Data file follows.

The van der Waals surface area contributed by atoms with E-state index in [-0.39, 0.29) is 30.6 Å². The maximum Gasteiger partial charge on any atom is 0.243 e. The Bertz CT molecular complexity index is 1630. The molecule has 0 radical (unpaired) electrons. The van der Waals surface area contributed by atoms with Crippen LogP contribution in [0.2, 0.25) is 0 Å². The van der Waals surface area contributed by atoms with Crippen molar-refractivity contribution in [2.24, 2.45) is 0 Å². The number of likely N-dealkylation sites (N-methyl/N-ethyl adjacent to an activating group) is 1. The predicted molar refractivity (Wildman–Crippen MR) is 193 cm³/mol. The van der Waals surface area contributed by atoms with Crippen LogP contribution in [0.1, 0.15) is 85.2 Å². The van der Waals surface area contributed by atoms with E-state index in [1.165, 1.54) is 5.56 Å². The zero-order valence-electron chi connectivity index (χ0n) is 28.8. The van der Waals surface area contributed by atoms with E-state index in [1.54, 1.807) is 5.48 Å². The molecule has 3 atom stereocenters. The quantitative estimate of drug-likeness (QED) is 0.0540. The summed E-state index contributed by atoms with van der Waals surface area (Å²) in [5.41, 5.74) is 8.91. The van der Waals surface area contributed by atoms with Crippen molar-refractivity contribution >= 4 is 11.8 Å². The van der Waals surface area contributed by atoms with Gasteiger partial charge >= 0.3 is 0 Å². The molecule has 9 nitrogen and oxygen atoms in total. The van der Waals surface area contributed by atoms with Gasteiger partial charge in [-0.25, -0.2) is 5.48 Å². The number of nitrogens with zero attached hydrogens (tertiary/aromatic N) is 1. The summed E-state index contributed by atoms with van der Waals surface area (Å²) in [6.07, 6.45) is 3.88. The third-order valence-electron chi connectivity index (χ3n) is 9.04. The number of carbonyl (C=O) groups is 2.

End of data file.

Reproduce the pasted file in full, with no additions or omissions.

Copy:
The van der Waals surface area contributed by atoms with E-state index in [-0.39, 0.29) is 30.6 Å². The maximum Gasteiger partial charge on any atom is 0.243 e. The Bertz CT molecular complexity index is 1630. The molecule has 0 radical (unpaired) electrons. The van der Waals surface area contributed by atoms with Crippen LogP contribution in [0.2, 0.25) is 0 Å². The van der Waals surface area contributed by atoms with Crippen molar-refractivity contribution in [2.24, 2.45) is 0 Å². The number of likely N-dealkylation sites (N-methyl/N-ethyl adjacent to an activating group) is 1. The predicted molar refractivity (Wildman–Crippen MR) is 193 cm³/mol. The van der Waals surface area contributed by atoms with Crippen LogP contribution in [0.1, 0.15) is 85.2 Å². The van der Waals surface area contributed by atoms with E-state index in [1.165, 1.54) is 5.56 Å². The zero-order valence-electron chi connectivity index (χ0n) is 28.8. The van der Waals surface area contributed by atoms with E-state index in [1.54, 1.807) is 5.48 Å². The molecule has 3 atom stereocenters. The quantitative estimate of drug-likeness (QED) is 0.0540. The summed E-state index contributed by atoms with van der Waals surface area (Å²) in [5.41, 5.74) is 8.91. The van der Waals surface area contributed by atoms with Crippen molar-refractivity contribution >= 4 is 11.8 Å². The van der Waals surface area contributed by atoms with Gasteiger partial charge >= 0.3 is 0 Å². The molecule has 9 nitrogen and oxygen atoms in total. The van der Waals surface area contributed by atoms with Gasteiger partial charge in [-0.25, -0.2) is 5.48 Å². The number of nitrogens with zero attached hydrogens (tertiary/aromatic N) is 1. The summed E-state index contributed by atoms with van der Waals surface area (Å²) in [6.07, 6.45) is 3.88. The third-order valence-electron chi connectivity index (χ3n) is 9.04. The number of carbonyl (C=O) groups is 2.